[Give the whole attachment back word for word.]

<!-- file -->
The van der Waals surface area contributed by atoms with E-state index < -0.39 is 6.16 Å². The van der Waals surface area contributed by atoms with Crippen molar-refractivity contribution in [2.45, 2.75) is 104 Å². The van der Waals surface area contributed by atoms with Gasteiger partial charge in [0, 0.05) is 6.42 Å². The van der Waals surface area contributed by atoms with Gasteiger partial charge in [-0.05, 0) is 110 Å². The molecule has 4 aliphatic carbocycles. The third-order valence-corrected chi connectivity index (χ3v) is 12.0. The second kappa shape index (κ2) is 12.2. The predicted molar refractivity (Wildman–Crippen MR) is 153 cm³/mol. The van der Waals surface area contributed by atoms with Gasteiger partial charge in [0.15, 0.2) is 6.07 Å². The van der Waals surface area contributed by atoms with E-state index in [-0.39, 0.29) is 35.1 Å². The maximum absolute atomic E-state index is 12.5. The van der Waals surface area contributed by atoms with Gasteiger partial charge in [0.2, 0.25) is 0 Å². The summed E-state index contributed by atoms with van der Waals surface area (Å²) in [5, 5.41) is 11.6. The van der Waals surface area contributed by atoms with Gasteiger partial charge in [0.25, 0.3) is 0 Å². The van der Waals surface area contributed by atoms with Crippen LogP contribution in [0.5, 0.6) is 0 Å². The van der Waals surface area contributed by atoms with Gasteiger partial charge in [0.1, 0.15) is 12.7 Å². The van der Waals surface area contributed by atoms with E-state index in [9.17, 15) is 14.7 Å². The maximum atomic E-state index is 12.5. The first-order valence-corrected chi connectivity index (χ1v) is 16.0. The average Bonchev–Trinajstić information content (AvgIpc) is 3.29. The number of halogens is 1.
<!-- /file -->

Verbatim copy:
The van der Waals surface area contributed by atoms with E-state index < -0.39 is 6.16 Å². The van der Waals surface area contributed by atoms with Crippen molar-refractivity contribution in [2.45, 2.75) is 104 Å². The van der Waals surface area contributed by atoms with Gasteiger partial charge in [0, 0.05) is 6.42 Å². The van der Waals surface area contributed by atoms with Gasteiger partial charge in [-0.05, 0) is 110 Å². The molecule has 4 aliphatic carbocycles. The third-order valence-corrected chi connectivity index (χ3v) is 12.0. The second kappa shape index (κ2) is 12.2. The predicted molar refractivity (Wildman–Crippen MR) is 153 cm³/mol. The van der Waals surface area contributed by atoms with Gasteiger partial charge in [0.15, 0.2) is 6.07 Å². The van der Waals surface area contributed by atoms with E-state index in [-0.39, 0.29) is 35.1 Å². The maximum absolute atomic E-state index is 12.5. The van der Waals surface area contributed by atoms with Gasteiger partial charge in [0.2, 0.25) is 0 Å². The summed E-state index contributed by atoms with van der Waals surface area (Å²) in [5, 5.41) is 11.6. The van der Waals surface area contributed by atoms with Gasteiger partial charge in [0.25, 0.3) is 0 Å². The van der Waals surface area contributed by atoms with Crippen LogP contribution in [0.5, 0.6) is 0 Å². The van der Waals surface area contributed by atoms with Gasteiger partial charge in [0.1, 0.15) is 12.7 Å². The van der Waals surface area contributed by atoms with E-state index in [9.17, 15) is 14.7 Å². The maximum atomic E-state index is 12.5. The first-order valence-corrected chi connectivity index (χ1v) is 16.0. The average Bonchev–Trinajstić information content (AvgIpc) is 3.29. The number of halogens is 1.